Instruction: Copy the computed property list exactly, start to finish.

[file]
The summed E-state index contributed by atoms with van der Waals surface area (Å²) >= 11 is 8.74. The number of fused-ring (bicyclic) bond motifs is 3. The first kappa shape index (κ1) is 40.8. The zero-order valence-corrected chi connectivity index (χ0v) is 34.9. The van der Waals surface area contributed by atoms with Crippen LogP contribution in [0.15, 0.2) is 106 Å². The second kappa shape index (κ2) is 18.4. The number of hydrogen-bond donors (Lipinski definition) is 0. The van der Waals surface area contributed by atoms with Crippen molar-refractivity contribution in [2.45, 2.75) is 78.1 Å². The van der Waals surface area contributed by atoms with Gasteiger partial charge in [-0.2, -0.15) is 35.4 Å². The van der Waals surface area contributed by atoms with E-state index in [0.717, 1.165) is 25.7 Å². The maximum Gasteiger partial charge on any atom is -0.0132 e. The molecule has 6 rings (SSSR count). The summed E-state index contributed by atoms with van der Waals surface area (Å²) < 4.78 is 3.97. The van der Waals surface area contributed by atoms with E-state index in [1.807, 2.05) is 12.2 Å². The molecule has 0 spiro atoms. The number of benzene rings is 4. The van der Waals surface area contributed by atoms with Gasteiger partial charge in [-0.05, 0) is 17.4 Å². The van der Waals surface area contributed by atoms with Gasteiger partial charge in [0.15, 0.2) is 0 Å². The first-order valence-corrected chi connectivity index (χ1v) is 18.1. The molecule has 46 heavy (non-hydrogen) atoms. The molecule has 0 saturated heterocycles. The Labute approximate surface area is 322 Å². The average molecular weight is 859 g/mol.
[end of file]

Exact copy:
The summed E-state index contributed by atoms with van der Waals surface area (Å²) >= 11 is 8.74. The number of fused-ring (bicyclic) bond motifs is 3. The first kappa shape index (κ1) is 40.8. The zero-order valence-corrected chi connectivity index (χ0v) is 34.9. The van der Waals surface area contributed by atoms with Crippen LogP contribution in [0.15, 0.2) is 106 Å². The second kappa shape index (κ2) is 18.4. The number of hydrogen-bond donors (Lipinski definition) is 0. The van der Waals surface area contributed by atoms with Crippen molar-refractivity contribution in [2.45, 2.75) is 78.1 Å². The van der Waals surface area contributed by atoms with Gasteiger partial charge in [-0.2, -0.15) is 35.4 Å². The van der Waals surface area contributed by atoms with E-state index in [0.717, 1.165) is 25.7 Å². The maximum Gasteiger partial charge on any atom is -0.0132 e. The molecule has 6 rings (SSSR count). The summed E-state index contributed by atoms with van der Waals surface area (Å²) < 4.78 is 3.97. The van der Waals surface area contributed by atoms with E-state index in [1.807, 2.05) is 12.2 Å². The molecule has 0 spiro atoms. The number of benzene rings is 4. The van der Waals surface area contributed by atoms with Gasteiger partial charge in [-0.05, 0) is 17.4 Å². The van der Waals surface area contributed by atoms with Gasteiger partial charge in [0.15, 0.2) is 0 Å². The first-order valence-corrected chi connectivity index (χ1v) is 18.1. The molecule has 46 heavy (non-hydrogen) atoms. The molecule has 0 saturated heterocycles. The Labute approximate surface area is 322 Å². The average molecular weight is 859 g/mol.